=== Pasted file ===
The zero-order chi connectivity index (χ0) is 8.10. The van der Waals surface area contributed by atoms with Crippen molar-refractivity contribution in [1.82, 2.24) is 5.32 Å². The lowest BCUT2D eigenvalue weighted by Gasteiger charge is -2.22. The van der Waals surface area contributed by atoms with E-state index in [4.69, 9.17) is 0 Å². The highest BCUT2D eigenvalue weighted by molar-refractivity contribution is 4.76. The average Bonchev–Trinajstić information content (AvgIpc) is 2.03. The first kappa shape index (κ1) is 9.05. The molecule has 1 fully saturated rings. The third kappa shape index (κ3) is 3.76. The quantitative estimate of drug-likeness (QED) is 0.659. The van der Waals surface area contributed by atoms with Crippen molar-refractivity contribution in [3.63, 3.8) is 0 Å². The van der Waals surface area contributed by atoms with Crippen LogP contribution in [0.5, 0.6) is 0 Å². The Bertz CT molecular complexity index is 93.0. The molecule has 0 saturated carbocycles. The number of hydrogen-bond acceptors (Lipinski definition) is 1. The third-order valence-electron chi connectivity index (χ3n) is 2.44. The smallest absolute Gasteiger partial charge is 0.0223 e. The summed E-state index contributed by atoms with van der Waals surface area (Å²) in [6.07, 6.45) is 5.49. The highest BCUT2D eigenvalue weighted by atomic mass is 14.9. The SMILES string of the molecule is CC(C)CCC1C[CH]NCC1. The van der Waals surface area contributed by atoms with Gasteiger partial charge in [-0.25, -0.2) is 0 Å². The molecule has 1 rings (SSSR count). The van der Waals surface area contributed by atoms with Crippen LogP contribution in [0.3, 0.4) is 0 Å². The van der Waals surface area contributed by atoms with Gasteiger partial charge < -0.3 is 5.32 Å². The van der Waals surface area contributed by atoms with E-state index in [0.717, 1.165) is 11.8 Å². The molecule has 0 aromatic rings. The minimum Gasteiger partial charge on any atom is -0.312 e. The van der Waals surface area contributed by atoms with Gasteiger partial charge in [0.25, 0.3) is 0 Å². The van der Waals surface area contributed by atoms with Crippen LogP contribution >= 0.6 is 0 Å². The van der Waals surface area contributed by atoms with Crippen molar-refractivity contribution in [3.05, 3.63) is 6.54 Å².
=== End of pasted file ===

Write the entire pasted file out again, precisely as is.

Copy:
The zero-order chi connectivity index (χ0) is 8.10. The van der Waals surface area contributed by atoms with Crippen molar-refractivity contribution in [1.82, 2.24) is 5.32 Å². The lowest BCUT2D eigenvalue weighted by Gasteiger charge is -2.22. The van der Waals surface area contributed by atoms with E-state index in [4.69, 9.17) is 0 Å². The highest BCUT2D eigenvalue weighted by molar-refractivity contribution is 4.76. The average Bonchev–Trinajstić information content (AvgIpc) is 2.03. The first kappa shape index (κ1) is 9.05. The molecule has 1 fully saturated rings. The third kappa shape index (κ3) is 3.76. The quantitative estimate of drug-likeness (QED) is 0.659. The van der Waals surface area contributed by atoms with Crippen molar-refractivity contribution in [3.63, 3.8) is 0 Å². The van der Waals surface area contributed by atoms with Crippen LogP contribution in [0.5, 0.6) is 0 Å². The Bertz CT molecular complexity index is 93.0. The molecule has 0 saturated carbocycles. The number of hydrogen-bond acceptors (Lipinski definition) is 1. The third-order valence-electron chi connectivity index (χ3n) is 2.44. The smallest absolute Gasteiger partial charge is 0.0223 e. The summed E-state index contributed by atoms with van der Waals surface area (Å²) in [6.07, 6.45) is 5.49. The highest BCUT2D eigenvalue weighted by atomic mass is 14.9. The SMILES string of the molecule is CC(C)CCC1C[CH]NCC1. The van der Waals surface area contributed by atoms with Gasteiger partial charge in [-0.25, -0.2) is 0 Å². The molecule has 1 rings (SSSR count). The van der Waals surface area contributed by atoms with Crippen LogP contribution in [0.3, 0.4) is 0 Å². The van der Waals surface area contributed by atoms with Gasteiger partial charge < -0.3 is 5.32 Å². The van der Waals surface area contributed by atoms with E-state index in [0.717, 1.165) is 11.8 Å². The molecule has 0 aromatic rings. The minimum Gasteiger partial charge on any atom is -0.312 e. The van der Waals surface area contributed by atoms with Gasteiger partial charge in [0.25, 0.3) is 0 Å². The van der Waals surface area contributed by atoms with Crippen LogP contribution >= 0.6 is 0 Å². The van der Waals surface area contributed by atoms with Crippen molar-refractivity contribution in [3.05, 3.63) is 6.54 Å².